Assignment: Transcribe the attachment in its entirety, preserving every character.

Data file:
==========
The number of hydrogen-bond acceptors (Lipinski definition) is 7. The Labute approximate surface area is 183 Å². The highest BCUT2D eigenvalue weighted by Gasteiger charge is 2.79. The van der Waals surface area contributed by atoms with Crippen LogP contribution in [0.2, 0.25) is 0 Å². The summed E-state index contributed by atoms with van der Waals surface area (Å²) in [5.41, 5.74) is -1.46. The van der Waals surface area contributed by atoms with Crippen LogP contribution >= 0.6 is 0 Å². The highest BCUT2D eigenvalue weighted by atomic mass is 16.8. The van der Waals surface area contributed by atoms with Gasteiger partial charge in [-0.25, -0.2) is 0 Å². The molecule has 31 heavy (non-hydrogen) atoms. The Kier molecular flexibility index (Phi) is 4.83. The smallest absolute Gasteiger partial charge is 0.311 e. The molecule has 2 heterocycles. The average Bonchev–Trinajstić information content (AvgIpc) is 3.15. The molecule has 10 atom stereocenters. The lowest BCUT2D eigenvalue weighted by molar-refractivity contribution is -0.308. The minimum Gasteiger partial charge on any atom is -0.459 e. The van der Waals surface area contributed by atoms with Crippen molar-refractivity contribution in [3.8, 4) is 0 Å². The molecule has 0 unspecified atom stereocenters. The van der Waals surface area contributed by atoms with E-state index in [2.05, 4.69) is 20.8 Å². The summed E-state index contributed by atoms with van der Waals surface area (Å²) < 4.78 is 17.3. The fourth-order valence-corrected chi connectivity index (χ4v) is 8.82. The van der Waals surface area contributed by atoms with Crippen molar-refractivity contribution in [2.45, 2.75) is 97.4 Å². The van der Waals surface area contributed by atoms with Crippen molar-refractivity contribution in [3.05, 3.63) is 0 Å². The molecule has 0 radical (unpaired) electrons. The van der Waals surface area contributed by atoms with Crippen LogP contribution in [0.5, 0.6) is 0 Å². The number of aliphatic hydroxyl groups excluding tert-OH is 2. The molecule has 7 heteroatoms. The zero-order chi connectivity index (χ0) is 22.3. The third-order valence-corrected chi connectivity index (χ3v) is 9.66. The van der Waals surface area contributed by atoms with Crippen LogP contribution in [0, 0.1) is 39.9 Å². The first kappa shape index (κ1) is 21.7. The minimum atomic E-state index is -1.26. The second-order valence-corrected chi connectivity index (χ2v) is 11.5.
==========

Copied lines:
The number of hydrogen-bond acceptors (Lipinski definition) is 7. The Labute approximate surface area is 183 Å². The highest BCUT2D eigenvalue weighted by Gasteiger charge is 2.79. The van der Waals surface area contributed by atoms with Crippen LogP contribution in [0.2, 0.25) is 0 Å². The summed E-state index contributed by atoms with van der Waals surface area (Å²) in [5.41, 5.74) is -1.46. The van der Waals surface area contributed by atoms with Crippen LogP contribution >= 0.6 is 0 Å². The highest BCUT2D eigenvalue weighted by atomic mass is 16.8. The van der Waals surface area contributed by atoms with Gasteiger partial charge in [-0.25, -0.2) is 0 Å². The molecule has 31 heavy (non-hydrogen) atoms. The Kier molecular flexibility index (Phi) is 4.83. The smallest absolute Gasteiger partial charge is 0.311 e. The molecule has 2 heterocycles. The average Bonchev–Trinajstić information content (AvgIpc) is 3.15. The molecule has 10 atom stereocenters. The lowest BCUT2D eigenvalue weighted by molar-refractivity contribution is -0.308. The minimum Gasteiger partial charge on any atom is -0.459 e. The van der Waals surface area contributed by atoms with Crippen molar-refractivity contribution in [3.8, 4) is 0 Å². The molecule has 0 unspecified atom stereocenters. The van der Waals surface area contributed by atoms with E-state index in [2.05, 4.69) is 20.8 Å². The summed E-state index contributed by atoms with van der Waals surface area (Å²) < 4.78 is 17.3. The fourth-order valence-corrected chi connectivity index (χ4v) is 8.82. The van der Waals surface area contributed by atoms with Crippen molar-refractivity contribution in [2.45, 2.75) is 97.4 Å². The van der Waals surface area contributed by atoms with Crippen molar-refractivity contribution in [3.05, 3.63) is 0 Å². The molecule has 0 radical (unpaired) electrons. The van der Waals surface area contributed by atoms with Crippen LogP contribution in [0.5, 0.6) is 0 Å². The number of aliphatic hydroxyl groups excluding tert-OH is 2. The molecule has 7 heteroatoms. The zero-order chi connectivity index (χ0) is 22.3. The third-order valence-corrected chi connectivity index (χ3v) is 9.66. The van der Waals surface area contributed by atoms with Crippen LogP contribution in [0, 0.1) is 39.9 Å². The first kappa shape index (κ1) is 21.7. The minimum atomic E-state index is -1.26. The second-order valence-corrected chi connectivity index (χ2v) is 11.5.